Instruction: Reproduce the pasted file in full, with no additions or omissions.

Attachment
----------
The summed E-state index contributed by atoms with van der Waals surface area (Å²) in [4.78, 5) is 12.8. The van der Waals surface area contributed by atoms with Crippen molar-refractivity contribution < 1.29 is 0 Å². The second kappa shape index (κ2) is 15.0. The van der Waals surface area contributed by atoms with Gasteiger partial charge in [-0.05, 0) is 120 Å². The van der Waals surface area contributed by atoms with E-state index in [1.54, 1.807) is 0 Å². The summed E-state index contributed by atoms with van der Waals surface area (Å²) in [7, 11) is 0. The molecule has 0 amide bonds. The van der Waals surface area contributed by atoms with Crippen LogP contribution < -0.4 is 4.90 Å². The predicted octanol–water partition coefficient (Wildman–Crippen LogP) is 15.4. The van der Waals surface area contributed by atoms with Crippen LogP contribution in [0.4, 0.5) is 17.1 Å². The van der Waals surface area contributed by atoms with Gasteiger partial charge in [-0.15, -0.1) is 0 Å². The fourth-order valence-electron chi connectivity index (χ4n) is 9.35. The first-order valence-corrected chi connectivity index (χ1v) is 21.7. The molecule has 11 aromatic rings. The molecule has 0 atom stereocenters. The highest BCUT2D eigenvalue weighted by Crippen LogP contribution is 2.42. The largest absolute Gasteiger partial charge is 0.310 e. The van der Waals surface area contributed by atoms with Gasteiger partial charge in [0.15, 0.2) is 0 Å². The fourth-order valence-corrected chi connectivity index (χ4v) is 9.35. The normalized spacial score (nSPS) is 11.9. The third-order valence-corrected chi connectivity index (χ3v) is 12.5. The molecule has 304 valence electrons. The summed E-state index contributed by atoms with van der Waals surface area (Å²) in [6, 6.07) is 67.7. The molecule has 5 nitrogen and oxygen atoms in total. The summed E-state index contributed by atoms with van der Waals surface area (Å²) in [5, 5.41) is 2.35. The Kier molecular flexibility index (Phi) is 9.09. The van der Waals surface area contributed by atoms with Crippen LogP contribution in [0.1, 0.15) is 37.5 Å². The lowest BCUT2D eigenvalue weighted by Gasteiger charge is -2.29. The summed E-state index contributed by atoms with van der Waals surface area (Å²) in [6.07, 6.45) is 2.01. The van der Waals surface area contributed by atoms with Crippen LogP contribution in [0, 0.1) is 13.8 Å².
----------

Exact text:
The summed E-state index contributed by atoms with van der Waals surface area (Å²) in [4.78, 5) is 12.8. The van der Waals surface area contributed by atoms with Crippen molar-refractivity contribution < 1.29 is 0 Å². The second kappa shape index (κ2) is 15.0. The van der Waals surface area contributed by atoms with Gasteiger partial charge in [-0.05, 0) is 120 Å². The van der Waals surface area contributed by atoms with E-state index in [1.54, 1.807) is 0 Å². The summed E-state index contributed by atoms with van der Waals surface area (Å²) in [7, 11) is 0. The molecule has 0 amide bonds. The van der Waals surface area contributed by atoms with Crippen LogP contribution < -0.4 is 4.90 Å². The predicted octanol–water partition coefficient (Wildman–Crippen LogP) is 15.4. The van der Waals surface area contributed by atoms with Crippen LogP contribution in [0.4, 0.5) is 17.1 Å². The van der Waals surface area contributed by atoms with Gasteiger partial charge in [-0.15, -0.1) is 0 Å². The fourth-order valence-electron chi connectivity index (χ4n) is 9.35. The first-order valence-corrected chi connectivity index (χ1v) is 21.7. The molecule has 11 aromatic rings. The molecule has 0 atom stereocenters. The highest BCUT2D eigenvalue weighted by Crippen LogP contribution is 2.42. The largest absolute Gasteiger partial charge is 0.310 e. The van der Waals surface area contributed by atoms with Gasteiger partial charge in [0.15, 0.2) is 0 Å². The fourth-order valence-corrected chi connectivity index (χ4v) is 9.35. The normalized spacial score (nSPS) is 11.9. The third-order valence-corrected chi connectivity index (χ3v) is 12.5. The molecule has 304 valence electrons. The summed E-state index contributed by atoms with van der Waals surface area (Å²) in [6, 6.07) is 67.7. The molecule has 5 nitrogen and oxygen atoms in total. The summed E-state index contributed by atoms with van der Waals surface area (Å²) in [5, 5.41) is 2.35. The Kier molecular flexibility index (Phi) is 9.09. The van der Waals surface area contributed by atoms with Crippen LogP contribution in [0.1, 0.15) is 37.5 Å². The lowest BCUT2D eigenvalue weighted by Gasteiger charge is -2.29. The summed E-state index contributed by atoms with van der Waals surface area (Å²) in [6.07, 6.45) is 2.01. The van der Waals surface area contributed by atoms with Crippen LogP contribution in [0, 0.1) is 13.8 Å².